What to Look for in a Culinary School

Whether you know you want to pursue culinary school or you are still thinking about it, do your research. There are a number of renown culinary schools around the country. Chances are, though, that only one of these schools is the best fit for you. This article does not presume to know the school that is best for each culinary school hopeful. Even so, we can offer perspective on what to look for before you begin the application process.


Cost is a factor in every decision we make and for good reason. When considering the culinary industry, hopefuls should be aware that entry-level food service jobs are not often high-paying. For instance, the average annual pay is $30,015 for an Entry Level Line Cook in New York City. That rounds out to about $14.43 per hour. Meanwhile, culinary schools typically cost $40,000 or more.

In other words, it is important to measure how much student-loan debt you can handle. The good news for students is that many local community colleges offer American Culinary Federation-accredited programs. Accreditation ensures that these programs meet a quality standard. The schools also recognize that students do not need to go into debt for a culinary education.

Age of a School

Due to increased interest, more privately-run culinary schools materialized over the last decade. Make sure to do your due diligence, though. New does not always mean better. The important thing to note is that schools earn ACF accreditation over time. The ACF will only give its seal of approval once it sees that a school exemplified a consistent record of excellence. Older schools are also beneficial for networking. If students can network with a long-line of alumni, there is a greater possibility of job options. These alumni may even do the hiring, themselves.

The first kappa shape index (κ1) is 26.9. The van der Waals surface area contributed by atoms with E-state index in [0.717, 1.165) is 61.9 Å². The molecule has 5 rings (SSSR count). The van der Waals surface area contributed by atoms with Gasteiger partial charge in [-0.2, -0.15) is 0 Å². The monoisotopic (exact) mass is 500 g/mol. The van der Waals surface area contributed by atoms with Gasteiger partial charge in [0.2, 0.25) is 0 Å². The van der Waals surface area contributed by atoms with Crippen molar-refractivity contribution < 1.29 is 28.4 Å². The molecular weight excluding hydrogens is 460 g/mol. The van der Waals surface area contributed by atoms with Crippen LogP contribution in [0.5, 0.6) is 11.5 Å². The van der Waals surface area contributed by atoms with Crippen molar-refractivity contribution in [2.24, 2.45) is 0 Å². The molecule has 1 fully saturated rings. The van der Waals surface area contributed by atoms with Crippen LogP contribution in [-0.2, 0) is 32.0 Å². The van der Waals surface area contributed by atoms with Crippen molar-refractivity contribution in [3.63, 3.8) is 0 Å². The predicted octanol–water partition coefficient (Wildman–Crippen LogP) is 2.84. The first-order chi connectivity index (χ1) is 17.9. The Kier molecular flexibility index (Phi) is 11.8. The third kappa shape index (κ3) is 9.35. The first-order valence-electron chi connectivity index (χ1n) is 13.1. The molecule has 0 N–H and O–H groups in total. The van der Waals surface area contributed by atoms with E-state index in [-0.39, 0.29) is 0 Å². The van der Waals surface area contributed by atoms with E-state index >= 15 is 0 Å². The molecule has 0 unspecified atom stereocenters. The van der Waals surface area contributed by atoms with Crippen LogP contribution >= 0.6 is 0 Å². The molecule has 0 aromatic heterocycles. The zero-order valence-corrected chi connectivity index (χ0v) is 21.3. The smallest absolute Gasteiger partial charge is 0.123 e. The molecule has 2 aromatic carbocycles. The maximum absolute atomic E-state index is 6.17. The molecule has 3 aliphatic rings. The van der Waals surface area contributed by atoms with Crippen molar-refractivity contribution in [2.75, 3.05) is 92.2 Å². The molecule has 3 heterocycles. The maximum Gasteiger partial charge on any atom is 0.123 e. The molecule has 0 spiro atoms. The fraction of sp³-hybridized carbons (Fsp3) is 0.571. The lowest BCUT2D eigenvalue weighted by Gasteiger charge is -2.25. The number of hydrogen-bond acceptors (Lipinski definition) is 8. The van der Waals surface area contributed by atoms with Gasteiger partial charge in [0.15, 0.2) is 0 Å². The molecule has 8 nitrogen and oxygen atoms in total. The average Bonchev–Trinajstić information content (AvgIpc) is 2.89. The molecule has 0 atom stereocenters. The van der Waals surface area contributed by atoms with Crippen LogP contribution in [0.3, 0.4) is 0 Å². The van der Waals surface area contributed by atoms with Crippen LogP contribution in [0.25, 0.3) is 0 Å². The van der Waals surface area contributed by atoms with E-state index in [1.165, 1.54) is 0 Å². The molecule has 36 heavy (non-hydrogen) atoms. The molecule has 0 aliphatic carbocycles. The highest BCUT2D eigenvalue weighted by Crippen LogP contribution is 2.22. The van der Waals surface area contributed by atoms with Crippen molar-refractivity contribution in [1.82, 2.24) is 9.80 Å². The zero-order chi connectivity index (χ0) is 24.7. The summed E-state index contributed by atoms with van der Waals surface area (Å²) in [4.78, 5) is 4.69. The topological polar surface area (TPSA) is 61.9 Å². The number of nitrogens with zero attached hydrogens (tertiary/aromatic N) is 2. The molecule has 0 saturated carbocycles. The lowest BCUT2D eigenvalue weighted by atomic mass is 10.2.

There are tremendous benefits in attending an older, established culinary school. Nonetheless, the state of its facilities is also important to note. Community colleges are generally older than private institutions. Still, community colleges possess a smaller budget. A newer school with a higher tuition can purchase updated equipment and install modern facilities. While these factors possess great curb appeal, keep in mind that they are not always the out-of-classroom reality. A recent graduate’s first job may be in an older kitchen. Therefore, it is best to measure all of your options before making a final choice.